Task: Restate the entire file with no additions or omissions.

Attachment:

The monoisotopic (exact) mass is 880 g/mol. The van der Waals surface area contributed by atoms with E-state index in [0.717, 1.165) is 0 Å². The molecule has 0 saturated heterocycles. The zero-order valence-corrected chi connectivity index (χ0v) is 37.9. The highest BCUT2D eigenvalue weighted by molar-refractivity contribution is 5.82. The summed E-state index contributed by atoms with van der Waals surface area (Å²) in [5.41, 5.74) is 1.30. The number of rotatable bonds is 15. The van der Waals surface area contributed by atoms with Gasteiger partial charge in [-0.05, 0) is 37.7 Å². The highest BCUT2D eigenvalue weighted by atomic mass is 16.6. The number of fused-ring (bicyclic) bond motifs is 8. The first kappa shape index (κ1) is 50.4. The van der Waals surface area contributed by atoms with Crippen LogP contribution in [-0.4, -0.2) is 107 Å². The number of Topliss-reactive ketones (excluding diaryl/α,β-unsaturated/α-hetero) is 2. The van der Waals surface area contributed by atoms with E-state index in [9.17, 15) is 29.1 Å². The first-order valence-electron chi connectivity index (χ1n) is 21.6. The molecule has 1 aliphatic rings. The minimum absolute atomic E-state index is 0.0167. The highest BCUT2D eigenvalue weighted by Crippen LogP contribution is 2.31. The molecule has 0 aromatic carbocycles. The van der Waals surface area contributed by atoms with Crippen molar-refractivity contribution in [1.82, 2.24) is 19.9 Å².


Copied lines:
The monoisotopic (exact) mass is 880 g/mol. The van der Waals surface area contributed by atoms with E-state index in [0.717, 1.165) is 0 Å². The molecule has 0 saturated heterocycles. The zero-order valence-corrected chi connectivity index (χ0v) is 37.9. The highest BCUT2D eigenvalue weighted by molar-refractivity contribution is 5.82. The summed E-state index contributed by atoms with van der Waals surface area (Å²) in [5.41, 5.74) is 1.30. The number of rotatable bonds is 15. The van der Waals surface area contributed by atoms with Gasteiger partial charge in [-0.05, 0) is 37.7 Å². The highest BCUT2D eigenvalue weighted by atomic mass is 16.6. The number of fused-ring (bicyclic) bond motifs is 8. The first kappa shape index (κ1) is 50.4. The van der Waals surface area contributed by atoms with Crippen LogP contribution in [-0.4, -0.2) is 107 Å². The number of Topliss-reactive ketones (excluding diaryl/α,β-unsaturated/α-hetero) is 2. The van der Waals surface area contributed by atoms with E-state index in [9.17, 15) is 29.1 Å². The first-order valence-electron chi connectivity index (χ1n) is 21.6. The molecule has 1 aliphatic rings. The minimum absolute atomic E-state index is 0.0167. The highest BCUT2D eigenvalue weighted by Crippen LogP contribution is 2.31. The molecule has 0 aromatic carbocycles. The van der Waals surface area contributed by atoms with Crippen molar-refractivity contribution in [1.82, 2.24) is 19.9 Å².